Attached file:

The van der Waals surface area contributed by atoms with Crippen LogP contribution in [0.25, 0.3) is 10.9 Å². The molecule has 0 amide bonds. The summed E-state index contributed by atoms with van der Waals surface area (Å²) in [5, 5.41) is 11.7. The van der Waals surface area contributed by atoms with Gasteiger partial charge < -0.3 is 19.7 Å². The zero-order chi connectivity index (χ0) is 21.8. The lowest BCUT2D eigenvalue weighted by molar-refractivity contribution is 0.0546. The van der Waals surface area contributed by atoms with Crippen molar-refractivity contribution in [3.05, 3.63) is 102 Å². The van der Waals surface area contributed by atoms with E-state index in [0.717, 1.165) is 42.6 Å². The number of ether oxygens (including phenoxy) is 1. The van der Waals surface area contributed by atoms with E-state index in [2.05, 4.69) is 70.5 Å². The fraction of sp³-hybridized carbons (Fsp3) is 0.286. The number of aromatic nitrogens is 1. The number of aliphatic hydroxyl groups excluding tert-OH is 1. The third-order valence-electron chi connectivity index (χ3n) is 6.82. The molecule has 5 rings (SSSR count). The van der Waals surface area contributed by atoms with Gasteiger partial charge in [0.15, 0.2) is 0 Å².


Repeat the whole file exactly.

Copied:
The van der Waals surface area contributed by atoms with Crippen LogP contribution in [0.25, 0.3) is 10.9 Å². The molecule has 0 amide bonds. The summed E-state index contributed by atoms with van der Waals surface area (Å²) in [5, 5.41) is 11.7. The van der Waals surface area contributed by atoms with Gasteiger partial charge < -0.3 is 19.7 Å². The zero-order chi connectivity index (χ0) is 21.8. The lowest BCUT2D eigenvalue weighted by molar-refractivity contribution is 0.0546. The van der Waals surface area contributed by atoms with Crippen molar-refractivity contribution in [3.05, 3.63) is 102 Å². The van der Waals surface area contributed by atoms with E-state index in [0.717, 1.165) is 42.6 Å². The number of ether oxygens (including phenoxy) is 1. The van der Waals surface area contributed by atoms with E-state index in [2.05, 4.69) is 70.5 Å². The fraction of sp³-hybridized carbons (Fsp3) is 0.286. The number of aromatic nitrogens is 1. The number of aliphatic hydroxyl groups excluding tert-OH is 1. The third-order valence-electron chi connectivity index (χ3n) is 6.82. The molecule has 5 rings (SSSR count). The van der Waals surface area contributed by atoms with Gasteiger partial charge in [0.15, 0.2) is 0 Å².